Bloc voting corrupts process

By Alan M. Zamore
Monsey
(Original Publication: November 23, 2005)

It should be clear to anyone who bothers to analyze the results for Ramapo town supervisor and Town Board, that the recent election was largely decided by bloc voting in the religious villages of Kaser and New Square.

Those two villages gave 2,532 votes to St. Lawrence and only three votes to his opponent Joe Brennan. That's a 99.9 percent margin for the favored candidate. A similar voting pattern was demonstrated for Town Board members Harry Reiss and David Stein.

This was clearly an orchestrated effort to utilize bloc voting in order to obtain "back-door" control of the Ramapo Town Board.

Bloc voting is an old tactic that usually fails but is sometimes successful in smaller local elections.

What is surprising is that the tactic has worked for so long in Ramapo.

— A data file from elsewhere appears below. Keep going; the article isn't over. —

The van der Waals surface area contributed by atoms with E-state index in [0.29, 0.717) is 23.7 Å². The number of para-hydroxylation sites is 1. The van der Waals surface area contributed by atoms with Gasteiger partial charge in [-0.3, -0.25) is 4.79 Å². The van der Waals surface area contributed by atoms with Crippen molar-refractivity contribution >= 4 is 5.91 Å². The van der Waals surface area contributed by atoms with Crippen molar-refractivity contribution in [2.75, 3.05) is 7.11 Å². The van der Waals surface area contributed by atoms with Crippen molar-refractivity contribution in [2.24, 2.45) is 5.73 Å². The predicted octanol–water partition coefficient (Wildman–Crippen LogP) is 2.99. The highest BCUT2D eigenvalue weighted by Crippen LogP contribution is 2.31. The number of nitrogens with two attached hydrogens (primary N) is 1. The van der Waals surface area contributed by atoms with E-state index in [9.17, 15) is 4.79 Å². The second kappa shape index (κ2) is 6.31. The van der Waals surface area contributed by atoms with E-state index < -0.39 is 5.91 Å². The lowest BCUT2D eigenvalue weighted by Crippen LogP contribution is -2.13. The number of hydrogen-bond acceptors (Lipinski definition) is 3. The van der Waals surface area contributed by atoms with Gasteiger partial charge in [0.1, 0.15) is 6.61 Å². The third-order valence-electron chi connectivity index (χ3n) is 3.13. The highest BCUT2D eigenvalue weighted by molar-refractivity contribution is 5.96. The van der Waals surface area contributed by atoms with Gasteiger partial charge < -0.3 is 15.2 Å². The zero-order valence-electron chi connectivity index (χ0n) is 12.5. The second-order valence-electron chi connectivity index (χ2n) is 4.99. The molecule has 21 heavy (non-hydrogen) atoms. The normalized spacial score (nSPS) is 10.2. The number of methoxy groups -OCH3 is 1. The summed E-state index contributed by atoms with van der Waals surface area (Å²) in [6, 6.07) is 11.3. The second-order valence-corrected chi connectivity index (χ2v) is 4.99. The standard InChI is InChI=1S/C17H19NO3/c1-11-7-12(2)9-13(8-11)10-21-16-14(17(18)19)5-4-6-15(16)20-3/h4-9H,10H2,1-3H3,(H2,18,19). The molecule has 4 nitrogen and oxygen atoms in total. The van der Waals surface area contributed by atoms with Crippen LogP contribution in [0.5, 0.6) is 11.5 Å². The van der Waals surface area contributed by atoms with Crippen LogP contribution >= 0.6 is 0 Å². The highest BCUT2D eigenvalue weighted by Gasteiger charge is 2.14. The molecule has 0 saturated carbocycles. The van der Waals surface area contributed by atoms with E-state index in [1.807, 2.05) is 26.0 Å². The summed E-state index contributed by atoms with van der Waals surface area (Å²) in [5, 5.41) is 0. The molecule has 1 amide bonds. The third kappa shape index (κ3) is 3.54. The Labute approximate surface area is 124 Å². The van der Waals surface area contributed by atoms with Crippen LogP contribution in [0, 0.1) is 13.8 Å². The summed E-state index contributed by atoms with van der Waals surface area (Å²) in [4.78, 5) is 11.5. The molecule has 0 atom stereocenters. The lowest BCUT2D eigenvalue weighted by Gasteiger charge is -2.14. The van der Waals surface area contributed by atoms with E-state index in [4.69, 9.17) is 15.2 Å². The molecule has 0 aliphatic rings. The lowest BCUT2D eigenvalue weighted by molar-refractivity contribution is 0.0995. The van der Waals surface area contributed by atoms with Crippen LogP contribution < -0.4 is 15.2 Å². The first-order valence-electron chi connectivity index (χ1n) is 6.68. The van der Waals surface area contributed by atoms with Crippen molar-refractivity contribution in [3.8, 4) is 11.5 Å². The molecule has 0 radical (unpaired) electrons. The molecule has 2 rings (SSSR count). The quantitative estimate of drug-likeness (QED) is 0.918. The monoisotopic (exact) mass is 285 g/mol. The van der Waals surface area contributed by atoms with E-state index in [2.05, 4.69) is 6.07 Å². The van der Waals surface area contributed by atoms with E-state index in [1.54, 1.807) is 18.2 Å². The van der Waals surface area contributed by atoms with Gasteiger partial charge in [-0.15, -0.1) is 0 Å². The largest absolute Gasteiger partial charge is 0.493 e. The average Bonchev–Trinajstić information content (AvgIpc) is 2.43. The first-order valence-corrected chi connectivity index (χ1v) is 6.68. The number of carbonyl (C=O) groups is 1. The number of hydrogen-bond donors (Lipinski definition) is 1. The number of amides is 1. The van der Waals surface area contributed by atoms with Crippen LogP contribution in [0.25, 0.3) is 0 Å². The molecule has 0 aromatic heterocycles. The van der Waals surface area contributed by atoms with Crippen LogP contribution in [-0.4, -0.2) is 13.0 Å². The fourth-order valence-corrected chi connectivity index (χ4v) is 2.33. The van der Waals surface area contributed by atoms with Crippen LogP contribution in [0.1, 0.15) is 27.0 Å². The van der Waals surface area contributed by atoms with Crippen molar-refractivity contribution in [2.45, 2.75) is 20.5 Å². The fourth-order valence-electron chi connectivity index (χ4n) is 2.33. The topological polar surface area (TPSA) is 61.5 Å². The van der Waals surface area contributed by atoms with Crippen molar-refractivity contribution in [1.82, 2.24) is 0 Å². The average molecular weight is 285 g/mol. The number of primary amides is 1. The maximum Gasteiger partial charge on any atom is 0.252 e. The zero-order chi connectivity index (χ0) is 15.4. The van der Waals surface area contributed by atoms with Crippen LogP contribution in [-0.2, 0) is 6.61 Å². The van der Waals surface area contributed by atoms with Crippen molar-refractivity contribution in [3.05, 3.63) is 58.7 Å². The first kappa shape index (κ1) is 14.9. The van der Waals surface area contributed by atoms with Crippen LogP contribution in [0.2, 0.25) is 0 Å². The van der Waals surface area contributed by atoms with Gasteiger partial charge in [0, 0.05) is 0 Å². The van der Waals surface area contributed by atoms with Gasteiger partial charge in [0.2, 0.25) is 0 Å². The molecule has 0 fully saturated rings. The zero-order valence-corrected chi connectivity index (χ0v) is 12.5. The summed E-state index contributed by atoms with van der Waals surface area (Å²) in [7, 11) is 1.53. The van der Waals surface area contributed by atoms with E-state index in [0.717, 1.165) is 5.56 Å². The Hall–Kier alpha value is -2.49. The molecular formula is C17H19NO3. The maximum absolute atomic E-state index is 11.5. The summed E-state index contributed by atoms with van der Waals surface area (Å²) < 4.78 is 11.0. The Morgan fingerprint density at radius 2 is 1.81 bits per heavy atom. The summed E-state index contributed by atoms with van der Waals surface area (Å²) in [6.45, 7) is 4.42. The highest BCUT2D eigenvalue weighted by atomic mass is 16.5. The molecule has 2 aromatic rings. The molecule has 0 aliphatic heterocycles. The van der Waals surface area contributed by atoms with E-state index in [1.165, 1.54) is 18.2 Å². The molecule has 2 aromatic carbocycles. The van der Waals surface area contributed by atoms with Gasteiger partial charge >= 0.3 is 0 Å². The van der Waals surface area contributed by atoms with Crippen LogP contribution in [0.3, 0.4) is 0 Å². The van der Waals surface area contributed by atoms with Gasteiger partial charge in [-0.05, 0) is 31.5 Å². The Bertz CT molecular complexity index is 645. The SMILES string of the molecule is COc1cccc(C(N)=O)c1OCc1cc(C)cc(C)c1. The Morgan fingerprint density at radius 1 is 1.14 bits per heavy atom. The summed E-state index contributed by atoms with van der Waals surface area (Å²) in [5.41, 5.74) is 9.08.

It is difficult to understand how 21,000 people were highly motivated to vote in the Ramapo election while 34,000 other people remained disinterested and didn't bother to vote. (There are 55,000 registered voters in the Town of Ramapo).

In essence, the majority of voters (34,000 out of 55,000), by not participating in the election, allowed a well-organized, small minority of about 3,000, voting as a bloc, to take over the Town of Ramapo.

The result is a Ramapo Town Board totally dependent on and responsive only to the agenda of the bloc voters.

If this isn't corruption of the political process, then I don't know what else to call it.